Chasing cars

The provision of a company car to an employee is one of the many benefits that can be provided to employees. The provision of the car has its own special rules to tax the benefit of having the car available for private use on the employee.

In broad terms the regime for taxing these cars is intended:

  • to encourage manufacturers to produce cars which are environmentally friendly and
  • to give employee drivers and their employers a tax incentive to choose more environmentally friendly vehicles.

Company cars are taxed according to the list price of the car but graduated according to the level of its carbon dioxide (CO²) emissions.

The percentage charge for most cars has generally been between 10% and 35%. However, changes have been announced to the emissions tables which now extend to the 2019/20 tax year.

The emissions tables for the current 2014/15 tax year and the 2015/16 tax year are set out below.

Car Benefits emissions

2014/15                           Percentage of list price charged as a benefit

No CO² emissions              0%

75gms/km or less              5%

76 – 94gms/km                  11%

95gms/km                           12%

Then every 5gms/km to 210 or more +1% to 35%

2015/16                            Percentage of list price charged as a benefit

Up to 50gms/km                  5%

51 – 75gms/km                    9%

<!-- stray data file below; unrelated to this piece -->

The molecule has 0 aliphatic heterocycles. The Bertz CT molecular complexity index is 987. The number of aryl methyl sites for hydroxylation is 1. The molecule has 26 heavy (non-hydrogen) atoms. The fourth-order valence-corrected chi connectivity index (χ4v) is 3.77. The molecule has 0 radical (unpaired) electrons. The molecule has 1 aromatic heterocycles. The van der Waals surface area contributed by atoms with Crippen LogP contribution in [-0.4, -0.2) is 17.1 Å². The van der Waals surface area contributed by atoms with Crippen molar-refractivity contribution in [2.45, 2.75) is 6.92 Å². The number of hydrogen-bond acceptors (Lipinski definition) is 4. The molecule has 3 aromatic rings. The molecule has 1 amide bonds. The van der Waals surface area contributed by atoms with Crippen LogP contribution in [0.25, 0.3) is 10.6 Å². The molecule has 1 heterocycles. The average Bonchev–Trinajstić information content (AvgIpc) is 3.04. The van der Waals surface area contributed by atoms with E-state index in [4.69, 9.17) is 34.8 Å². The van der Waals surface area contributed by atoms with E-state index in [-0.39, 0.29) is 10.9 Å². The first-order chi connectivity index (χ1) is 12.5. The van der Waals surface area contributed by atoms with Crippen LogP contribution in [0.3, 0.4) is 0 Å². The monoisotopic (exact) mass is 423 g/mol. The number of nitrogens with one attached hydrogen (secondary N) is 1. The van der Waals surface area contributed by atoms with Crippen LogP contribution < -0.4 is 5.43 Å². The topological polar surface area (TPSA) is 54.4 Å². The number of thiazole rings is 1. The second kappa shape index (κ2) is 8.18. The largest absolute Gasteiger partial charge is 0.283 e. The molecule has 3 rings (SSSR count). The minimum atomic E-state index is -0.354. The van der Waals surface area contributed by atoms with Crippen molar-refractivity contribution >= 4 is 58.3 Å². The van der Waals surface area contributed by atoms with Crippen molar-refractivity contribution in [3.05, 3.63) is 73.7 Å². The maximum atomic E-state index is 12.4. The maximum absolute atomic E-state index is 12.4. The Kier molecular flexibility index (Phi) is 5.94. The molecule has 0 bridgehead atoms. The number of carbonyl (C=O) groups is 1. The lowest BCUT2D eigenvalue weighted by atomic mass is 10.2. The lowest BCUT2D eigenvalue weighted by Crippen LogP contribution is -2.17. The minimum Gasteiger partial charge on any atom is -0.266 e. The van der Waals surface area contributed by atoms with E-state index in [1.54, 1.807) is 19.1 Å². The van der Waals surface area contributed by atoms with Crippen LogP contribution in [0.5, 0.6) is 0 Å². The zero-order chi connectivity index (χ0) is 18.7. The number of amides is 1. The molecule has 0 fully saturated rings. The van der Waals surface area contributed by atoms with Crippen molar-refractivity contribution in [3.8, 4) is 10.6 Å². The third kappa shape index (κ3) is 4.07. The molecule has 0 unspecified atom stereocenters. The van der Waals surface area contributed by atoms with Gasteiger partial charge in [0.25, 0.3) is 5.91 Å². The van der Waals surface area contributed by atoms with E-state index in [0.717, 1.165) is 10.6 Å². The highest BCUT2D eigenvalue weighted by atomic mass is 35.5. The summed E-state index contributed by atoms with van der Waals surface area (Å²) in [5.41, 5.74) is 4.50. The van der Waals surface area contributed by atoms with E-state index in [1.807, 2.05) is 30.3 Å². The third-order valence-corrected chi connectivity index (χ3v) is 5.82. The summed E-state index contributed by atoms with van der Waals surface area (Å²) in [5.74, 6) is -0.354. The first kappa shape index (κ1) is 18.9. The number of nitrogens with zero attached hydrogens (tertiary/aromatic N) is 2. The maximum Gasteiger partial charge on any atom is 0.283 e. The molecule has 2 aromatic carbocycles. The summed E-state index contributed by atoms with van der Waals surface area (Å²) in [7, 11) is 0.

76 – 94gms/km or less     13%

Then every 5gms/km to 210 or more +2% to 37%

Note that diesel cars have a 3% supplement added to these percentages but the maximum cannot exceed 35%/37%. The diesel supplement will no longer apply from 2016/17.

Reimbursement to reduce the benefit

Generally, where the employee is required to pay an amount of money for the private use of the car, the amount can be deducted from the car benefit. A recent case at the First tier Tribunal examined this point, HMRC argued that a deduction can only be claimed where it is paid in the same tax year as the relevant car benefit and not if paid after the end of the tax year. However, the Tribunal did not agree and allowed the taxpayer to claim the deduction which had the effect of negating his car benefit.

As HMRC lost this point they have amended the legislation in Finance Act 2014 which ensures that a deduction is only given if payment is actually made in the tax year. This applies for 2014/15 and subsequent years so private use contributions must be paid before the end of the tax year to have effect. This applies to both cars and vans.

Private fuel

There is a further tax charge where a company car user is supplied with private fuel or is allowed to claim eimbursement for private journeys.

The fuel scale charge is based upon the same percentage used to calculate the car benefit and is applied to a set figure which is currently £21,700 and is increased each year.

The rules on reimbursement do not apply in the same way to the provision of private fuel. Only full reimbursement of any private fuel element is taken into consideration, thus removing the benefit. Partial deductions are not effective.

Class 1A NIC

The employer has a Class 1A NIC liability of 13.8% on both the car and private fuel benefit.

As a result of the above you may find that your income tax liability increases. If you are concerned or if you are planning to change your company car in the short term please contact us for further advice.

 

 

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